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Five sonnets in honour of Sir Walter Raleigh.

Executed on the Scaffold, Westminster, 29 October, 1618.
By Richard Berengarten.

He dresses in the Tower

AT five, the priest. The prisoner, confessed,
Cheers up a little, even seeming merry,
Taking his usual care in how he’s dressed,
Stylish as ever, fashionable (very)—
Doublet, hair-hued; taffeta breeches, black;
Waistcoat, embroidered, black; kid gloves, in hand;
Gown, velvet, also black, draped on his back;
Silk stockings, ashen-toned; a starched ruff-band;
Hair and beard, combed; nightcap, beneath hat-brim.
On this his death-day, no-one shall fault him.
Such polished combination will gainsay
Him flashy or flamboyant in array.
Today, he means to make the perfect showing,
This day of all days, day of his outgoing.

He walks to Westminster

BEFORE he leaves the Tower, a cup of wine
A friend has brought him, fiery Spanish sack.
Asked how he likes it, he replies, “Sir, fine!”
And witty, even jaunty, parries back,
“If I had time, why, I should sip my fill,
But since Time’s hounds close in now for their kill,
Meet (meat?) for chase, I relish it more still.”
Then, as he leaves the Gatehouse, such crowds mill
He nearly swoons, yet pushes onwards through.
He greets a bald man “Sir, what do you do
Out and about, on such a chilly day?”
“Sir Walter, I have come here but to pray—
That God may grant you mercy as you die.”
“Then take my cap. You’ll need it more than I.”

He speaks on the scaffold

UPON the scaffold, now his time has come,
He makes a speech, and it is fabulous,
Part apologia, part encomium,
Theatre, worthy of Webster. Those of us
Who have admired or loved him find we barely
Can hold back tears, he speaks so fine and fairly.
And now, head bared, he has knelt down and prayed,
He stands, shakes hands with friends, removes his cloak,
And runs his thumb along the axe’s blade.
Facing his Death, lays claim to his last joke,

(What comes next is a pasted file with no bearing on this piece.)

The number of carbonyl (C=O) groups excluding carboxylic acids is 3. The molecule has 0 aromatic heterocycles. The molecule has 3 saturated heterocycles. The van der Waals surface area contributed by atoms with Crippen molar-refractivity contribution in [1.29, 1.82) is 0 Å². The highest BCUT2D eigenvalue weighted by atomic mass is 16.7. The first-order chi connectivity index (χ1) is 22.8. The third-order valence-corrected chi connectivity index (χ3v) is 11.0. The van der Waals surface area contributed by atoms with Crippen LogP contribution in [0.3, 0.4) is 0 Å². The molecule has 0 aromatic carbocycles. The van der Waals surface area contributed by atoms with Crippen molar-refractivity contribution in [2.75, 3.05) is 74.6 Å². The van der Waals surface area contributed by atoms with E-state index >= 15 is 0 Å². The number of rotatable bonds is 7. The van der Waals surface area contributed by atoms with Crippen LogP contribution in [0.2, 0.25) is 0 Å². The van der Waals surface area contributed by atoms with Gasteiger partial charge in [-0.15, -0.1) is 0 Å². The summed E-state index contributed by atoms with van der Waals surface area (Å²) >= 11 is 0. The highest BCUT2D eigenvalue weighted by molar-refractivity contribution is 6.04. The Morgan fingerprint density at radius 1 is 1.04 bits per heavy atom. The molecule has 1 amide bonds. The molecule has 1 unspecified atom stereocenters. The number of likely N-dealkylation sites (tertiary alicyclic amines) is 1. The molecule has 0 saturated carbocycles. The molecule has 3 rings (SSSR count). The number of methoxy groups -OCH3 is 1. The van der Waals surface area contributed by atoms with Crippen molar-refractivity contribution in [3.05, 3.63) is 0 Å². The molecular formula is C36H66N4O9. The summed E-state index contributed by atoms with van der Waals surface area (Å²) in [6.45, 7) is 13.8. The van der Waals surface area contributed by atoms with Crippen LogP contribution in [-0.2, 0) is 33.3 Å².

Self-quotes, “We die in earnest not in jest,”
But now he quips, as if not much impressed
(Knowing Death does exactly as He pleases),
“Sharp medicine, but good for all diseases.”

He meets Death at Westminster

WITH head placed on the block, he flexes arms,
Bared elbows bent, and patiently lays palms
Crossed against shoulders. Speaking calm and steady,
He tells the axeman: “Sir, now I am ready.
When I stretch forth my hands, so—then dispatch.’
But now, a hitch, a glitch, an audience-catch—
Someone shouts out, “Sir Walter, you should face
Dawnward if you would find eternal grace.”
He laughs aloud, “If heart be right, which way
Lieth the head shall matter not the least,”
And, showing not a hint of disarray,
Stands up, ensuring that he faces east,
Then takes one morsel more of time to pray,
Meet for the blade, his biter at Death’s feast.

Westminster, the execution

WHEN ravenous Death licked at him no-one spoke
And the crowd held its breath. No murmur broke.
When Death sliced through him like a loaf of bread
His lips half-moved in his half-severed head.
When Death tore through him like a fair field ploughed
A huge groan throbbed and echoed through the crowd.
And when his head was lifted by the hair
And brandished to all four sides of the square,
Someone called out (as if of Tamburlane),
“Stars will climb skies but some great stars must fall.”
So perished England’s gambler Gaterall
Who grew in Devon, scourged the Spanish Main,
Farmed farthest oceans and, untimely, fell
To nothingness, tolled by no mourning bell.

Richard Berengarten’s books include: The Blue ButterflyFor the LivingThe ManagerBook With No Back Cover, Imagems (1),  Manual, Notness (Metaphysical Sonnets)Changing, Imagems 2, The Wine Cup, Under Balkan LightBalkan Spaces (essays) and, most recently, with Will Hill, DYAD. His writings have been translated into more than 90 languages. Tributes on his 80th birthday (2023 ) appear here, and he is anthologised on The Poetry Archive. He is a former Fellow of the Royal Literary Fund, Bye-Fellow at Downing College, and Academic Advisor at Pembroke College (Cambridge). The Fortnightly Review has published his Ringing the ChangesPoems from ChangingMemoir on Octavio Paz and On the Spirit of Poetry in a Time of Plague, and will publish more of his sonnets in future.


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